Mediacom Communications Corp., a cable company with more than 800,000 Internet subscribers, has tried something other U.S. Internet service providers have shied away from: It has inserted its own ads into Web pages as its subscribers surfed.
Ads for Mediacom's home phone service have shown up on the normally ad-free home pages of Google.com and Apple.com, according to subscribers.
There are only a few reports of the ads showing up, starting last week, and many Mediacom subscribers on Web forums said they had not seen any. That leaves the possibility that the ads were part of a test run rather than a full-fledged rollout.
The company won't say. Spokesman Thomas Larsen said the company's senior vice president of technology was unavailable for comment. On the company's Web forum, a complaining subscriber is told by a Mediacom representative that the issue has been "escalated to the corporate office and we are still investigating."
Mediacom, which is based in Middletown, N.Y., has subscribers in scattered areas, mainly in the Midwest and Southeast.
Matt Thomas, a Mediacom subscriber in Baldwin County, Ala., said he first saw an ad a week ago, on Apple.com. At first, he thought his computer might have been infected with some virus-like software that inserts ads. Then he realized it was coming from his Internet service provider, the cable company.
"I'm a designer and a creative director for a Web development company, so the idea of an ISP injecting ads onto a Web page is horrifying to me as a designer," Thomas said. "Especially with something like Apple.com, which never has ads on it. It's kind of like they're putting ads on HBO or Showtime, in my eyes."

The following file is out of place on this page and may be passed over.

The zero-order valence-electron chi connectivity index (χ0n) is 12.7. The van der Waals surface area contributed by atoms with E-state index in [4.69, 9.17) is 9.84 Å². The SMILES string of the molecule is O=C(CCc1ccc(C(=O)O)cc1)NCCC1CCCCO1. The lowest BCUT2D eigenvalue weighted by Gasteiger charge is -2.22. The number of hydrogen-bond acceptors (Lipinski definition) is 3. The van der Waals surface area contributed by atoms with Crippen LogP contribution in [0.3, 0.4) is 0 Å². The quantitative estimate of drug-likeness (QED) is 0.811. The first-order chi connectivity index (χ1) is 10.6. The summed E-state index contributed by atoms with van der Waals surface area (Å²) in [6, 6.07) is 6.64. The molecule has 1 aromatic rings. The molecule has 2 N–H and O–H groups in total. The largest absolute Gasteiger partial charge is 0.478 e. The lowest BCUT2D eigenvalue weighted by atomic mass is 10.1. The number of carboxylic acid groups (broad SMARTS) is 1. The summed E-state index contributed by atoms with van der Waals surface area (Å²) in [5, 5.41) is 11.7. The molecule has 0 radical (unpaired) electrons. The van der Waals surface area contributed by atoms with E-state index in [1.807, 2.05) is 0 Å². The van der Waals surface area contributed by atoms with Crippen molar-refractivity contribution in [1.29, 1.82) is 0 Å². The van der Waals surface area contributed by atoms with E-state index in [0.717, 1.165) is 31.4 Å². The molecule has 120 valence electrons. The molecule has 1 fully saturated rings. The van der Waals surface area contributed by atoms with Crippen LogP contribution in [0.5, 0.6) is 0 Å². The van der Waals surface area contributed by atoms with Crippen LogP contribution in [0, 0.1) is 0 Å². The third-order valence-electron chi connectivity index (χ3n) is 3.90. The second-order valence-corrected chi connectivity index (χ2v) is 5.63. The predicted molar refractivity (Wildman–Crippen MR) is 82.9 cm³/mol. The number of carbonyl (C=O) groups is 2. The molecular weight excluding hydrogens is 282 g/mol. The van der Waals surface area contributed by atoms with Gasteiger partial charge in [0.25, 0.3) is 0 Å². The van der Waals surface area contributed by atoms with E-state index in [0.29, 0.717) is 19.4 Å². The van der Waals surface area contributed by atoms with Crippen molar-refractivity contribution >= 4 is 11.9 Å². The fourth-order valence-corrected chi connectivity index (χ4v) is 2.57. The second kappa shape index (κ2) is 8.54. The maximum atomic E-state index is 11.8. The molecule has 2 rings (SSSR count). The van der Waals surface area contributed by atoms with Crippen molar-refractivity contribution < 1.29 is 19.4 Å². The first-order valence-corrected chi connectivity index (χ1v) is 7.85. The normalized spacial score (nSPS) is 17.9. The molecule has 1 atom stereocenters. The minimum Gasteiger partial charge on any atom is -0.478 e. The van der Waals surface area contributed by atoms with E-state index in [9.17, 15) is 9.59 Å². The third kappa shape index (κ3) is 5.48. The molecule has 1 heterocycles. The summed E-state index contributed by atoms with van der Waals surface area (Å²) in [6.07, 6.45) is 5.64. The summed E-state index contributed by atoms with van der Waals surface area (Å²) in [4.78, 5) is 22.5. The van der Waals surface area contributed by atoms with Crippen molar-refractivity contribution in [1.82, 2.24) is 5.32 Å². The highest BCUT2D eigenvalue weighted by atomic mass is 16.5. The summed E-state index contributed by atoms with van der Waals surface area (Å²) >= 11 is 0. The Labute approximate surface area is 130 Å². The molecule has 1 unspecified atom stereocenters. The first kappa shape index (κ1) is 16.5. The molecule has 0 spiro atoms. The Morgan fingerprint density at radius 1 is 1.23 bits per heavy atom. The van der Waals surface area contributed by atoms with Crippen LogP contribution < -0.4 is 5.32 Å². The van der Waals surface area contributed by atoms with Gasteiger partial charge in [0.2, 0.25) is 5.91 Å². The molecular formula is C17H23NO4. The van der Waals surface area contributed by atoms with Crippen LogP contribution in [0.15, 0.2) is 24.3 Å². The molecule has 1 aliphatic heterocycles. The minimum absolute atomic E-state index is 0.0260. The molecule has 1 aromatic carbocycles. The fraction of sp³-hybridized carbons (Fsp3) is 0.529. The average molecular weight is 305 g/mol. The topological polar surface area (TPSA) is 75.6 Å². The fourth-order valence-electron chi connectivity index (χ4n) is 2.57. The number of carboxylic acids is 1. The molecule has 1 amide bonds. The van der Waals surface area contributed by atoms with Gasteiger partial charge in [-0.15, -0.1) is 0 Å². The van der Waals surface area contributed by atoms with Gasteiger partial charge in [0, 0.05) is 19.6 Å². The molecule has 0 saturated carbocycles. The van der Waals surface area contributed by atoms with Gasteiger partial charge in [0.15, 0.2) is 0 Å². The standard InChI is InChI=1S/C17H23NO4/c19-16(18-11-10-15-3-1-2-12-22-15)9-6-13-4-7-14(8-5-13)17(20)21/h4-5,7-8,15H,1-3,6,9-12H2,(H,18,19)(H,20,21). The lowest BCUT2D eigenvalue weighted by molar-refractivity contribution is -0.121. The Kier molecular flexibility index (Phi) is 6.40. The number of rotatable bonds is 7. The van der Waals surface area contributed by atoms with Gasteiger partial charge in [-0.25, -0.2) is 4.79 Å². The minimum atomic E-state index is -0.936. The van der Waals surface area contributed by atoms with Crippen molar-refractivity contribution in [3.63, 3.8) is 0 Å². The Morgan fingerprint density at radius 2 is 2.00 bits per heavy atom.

He saw a button to decline ads in the future and clicked it. He hasn't seen one since. Because the company is silent, it's not known if it's planning to offer some sort of incentive to customers who agree to see ads.
Thomas and other users first reported their experiences on Broadbandreports.com.
PerfTech Inc., a company in San Antonio, Texas, sells a system that allows cable companies to insert messages in Web pages seen by subscribers. Besides serving ads, the system can alert subscribers to emergencies or let them know if they're approaching their data consumption limits, according to PerfTech's website. It says five of North America's top cable companies, unnamed, are customers. PerfTech officials were in a meeting and not immediately available to comment.
Rogers Communications, a Canadian cable company, inserts notices into Web pages to warn subscribers that they're approaching their monthly data limits.